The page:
But BioWare wasn’t just content with capturing the essence of Star Wars; they also wanted to revamp the role playing genre.  For many years RPGs had been associated with turn based fighting and somewhat tedious class, weapons and magic management.  And while KotOR has maintained those core elements, they have also made the genre far more cinematic.  KotOR was released shortly before World of Warcraft, and like those similarly detailed MMORPGs it helped usher in the immersive qualities to the genre.  There’s no switching perspective as you move from the world map to the dungeons to the battles.  Instead, everything maintains a fluid third person view.  And unlike the MMORPGs and RPGs of the same era, there’s less emphasis on tedious fights and minigames.  There’s a limit to how far your characters can level up, and you can only get into so many battles on each planet.  In other words, you won’t find yourself wandering around for hours on end trying to find more random monsters to fight.  In order to emphasize story, the game makes it easier to level up by completing tasks for non playable characters rather than randomized battles. Many of the side quests are related to characters in your party, making them more central to narrative elements like plot and characterization.  All of these aspects help reinforce the game’s cinematic qualities, which seems especially fitting for a Star Wars game.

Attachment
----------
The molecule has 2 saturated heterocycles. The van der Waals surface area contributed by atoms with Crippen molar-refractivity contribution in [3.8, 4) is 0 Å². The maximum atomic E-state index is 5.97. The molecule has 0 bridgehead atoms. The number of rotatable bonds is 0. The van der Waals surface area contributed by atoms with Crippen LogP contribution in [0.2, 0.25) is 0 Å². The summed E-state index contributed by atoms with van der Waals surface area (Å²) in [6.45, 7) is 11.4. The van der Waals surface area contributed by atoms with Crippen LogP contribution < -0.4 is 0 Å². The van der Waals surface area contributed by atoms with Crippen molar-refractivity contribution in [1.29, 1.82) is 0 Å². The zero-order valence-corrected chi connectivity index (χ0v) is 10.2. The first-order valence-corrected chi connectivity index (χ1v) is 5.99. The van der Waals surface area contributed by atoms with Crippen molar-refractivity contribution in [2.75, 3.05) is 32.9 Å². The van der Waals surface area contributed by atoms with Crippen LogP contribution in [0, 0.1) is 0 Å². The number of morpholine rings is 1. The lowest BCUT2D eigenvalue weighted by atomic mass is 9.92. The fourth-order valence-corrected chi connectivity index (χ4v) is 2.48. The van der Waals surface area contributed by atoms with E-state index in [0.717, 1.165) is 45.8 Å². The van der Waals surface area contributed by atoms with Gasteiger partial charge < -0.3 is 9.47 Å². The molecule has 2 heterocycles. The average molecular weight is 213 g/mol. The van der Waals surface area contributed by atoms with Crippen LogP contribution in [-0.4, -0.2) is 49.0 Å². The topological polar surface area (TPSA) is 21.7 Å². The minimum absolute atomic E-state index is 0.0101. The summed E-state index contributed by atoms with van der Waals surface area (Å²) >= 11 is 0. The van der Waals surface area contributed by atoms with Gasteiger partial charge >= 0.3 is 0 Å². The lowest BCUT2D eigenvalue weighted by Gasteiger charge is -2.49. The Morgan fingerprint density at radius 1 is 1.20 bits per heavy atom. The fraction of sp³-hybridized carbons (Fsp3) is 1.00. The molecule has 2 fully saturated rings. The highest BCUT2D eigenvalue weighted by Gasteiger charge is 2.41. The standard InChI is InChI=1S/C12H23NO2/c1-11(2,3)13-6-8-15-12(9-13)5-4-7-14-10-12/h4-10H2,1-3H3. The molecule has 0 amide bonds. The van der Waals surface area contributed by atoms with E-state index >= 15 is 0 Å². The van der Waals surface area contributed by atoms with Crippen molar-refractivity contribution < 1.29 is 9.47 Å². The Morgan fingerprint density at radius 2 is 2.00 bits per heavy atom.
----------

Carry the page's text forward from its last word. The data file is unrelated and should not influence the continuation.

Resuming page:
There are numerous aspects of the game that add to its replayability (that is, if you have the patients to replay a game that can take upwards of fifty hours to complete).  In order to mirror the choices made by Anakin and Luke Skywaler, the main character must choose to serve either the dark or light side of the force, a decision made through a number of choices throughout the game.  BioWare made the dark side of the force suitably enticing, since it often leads to more fights and easier solutions.  There’s a really fun assassination subplot that you must take on a few dark side points if you want to complete it.  You’re also given some freedom as to which planets you want to visit in what order, but of course there’s still a correct way of completing the game if you want to gather every character and finish as many side quests as possible (Tatooine, Kashyyyk, Manaan, and Korriban).